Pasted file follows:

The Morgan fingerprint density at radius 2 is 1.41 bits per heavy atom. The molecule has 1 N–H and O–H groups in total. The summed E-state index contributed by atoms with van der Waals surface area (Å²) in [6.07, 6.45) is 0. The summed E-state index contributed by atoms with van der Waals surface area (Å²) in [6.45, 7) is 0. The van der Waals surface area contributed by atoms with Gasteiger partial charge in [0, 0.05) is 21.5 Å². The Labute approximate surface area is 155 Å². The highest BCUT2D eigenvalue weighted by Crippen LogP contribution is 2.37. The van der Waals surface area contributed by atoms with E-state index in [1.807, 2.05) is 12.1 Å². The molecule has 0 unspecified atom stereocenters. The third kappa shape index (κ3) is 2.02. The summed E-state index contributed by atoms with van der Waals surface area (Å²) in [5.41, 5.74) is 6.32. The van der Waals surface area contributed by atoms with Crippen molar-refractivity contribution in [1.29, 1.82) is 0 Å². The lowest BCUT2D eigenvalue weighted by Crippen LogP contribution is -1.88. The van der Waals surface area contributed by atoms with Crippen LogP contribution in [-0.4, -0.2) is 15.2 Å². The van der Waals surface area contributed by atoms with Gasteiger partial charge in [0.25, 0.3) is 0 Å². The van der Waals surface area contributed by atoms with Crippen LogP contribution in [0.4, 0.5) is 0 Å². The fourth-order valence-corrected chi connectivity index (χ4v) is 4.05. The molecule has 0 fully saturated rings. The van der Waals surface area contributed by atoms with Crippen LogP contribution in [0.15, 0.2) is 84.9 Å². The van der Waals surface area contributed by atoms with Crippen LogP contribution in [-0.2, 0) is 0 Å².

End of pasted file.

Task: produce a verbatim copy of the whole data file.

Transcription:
The Morgan fingerprint density at radius 2 is 1.41 bits per heavy atom. The molecule has 1 N–H and O–H groups in total. The summed E-state index contributed by atoms with van der Waals surface area (Å²) in [6.07, 6.45) is 0. The summed E-state index contributed by atoms with van der Waals surface area (Å²) in [6.45, 7) is 0. The van der Waals surface area contributed by atoms with Gasteiger partial charge in [0, 0.05) is 21.5 Å². The Labute approximate surface area is 155 Å². The highest BCUT2D eigenvalue weighted by Crippen LogP contribution is 2.37. The van der Waals surface area contributed by atoms with E-state index in [1.807, 2.05) is 12.1 Å². The molecule has 0 unspecified atom stereocenters. The third kappa shape index (κ3) is 2.02. The summed E-state index contributed by atoms with van der Waals surface area (Å²) in [5.41, 5.74) is 6.32. The van der Waals surface area contributed by atoms with Crippen molar-refractivity contribution in [1.29, 1.82) is 0 Å². The lowest BCUT2D eigenvalue weighted by Crippen LogP contribution is -1.88. The van der Waals surface area contributed by atoms with Crippen LogP contribution in [-0.4, -0.2) is 15.2 Å². The van der Waals surface area contributed by atoms with Gasteiger partial charge in [0.25, 0.3) is 0 Å². The van der Waals surface area contributed by atoms with Crippen LogP contribution in [0.4, 0.5) is 0 Å². The fourth-order valence-corrected chi connectivity index (χ4v) is 4.05. The molecule has 0 fully saturated rings. The van der Waals surface area contributed by atoms with Crippen LogP contribution in [0.15, 0.2) is 84.9 Å². The van der Waals surface area contributed by atoms with Crippen LogP contribution in [-0.2, 0) is 0 Å².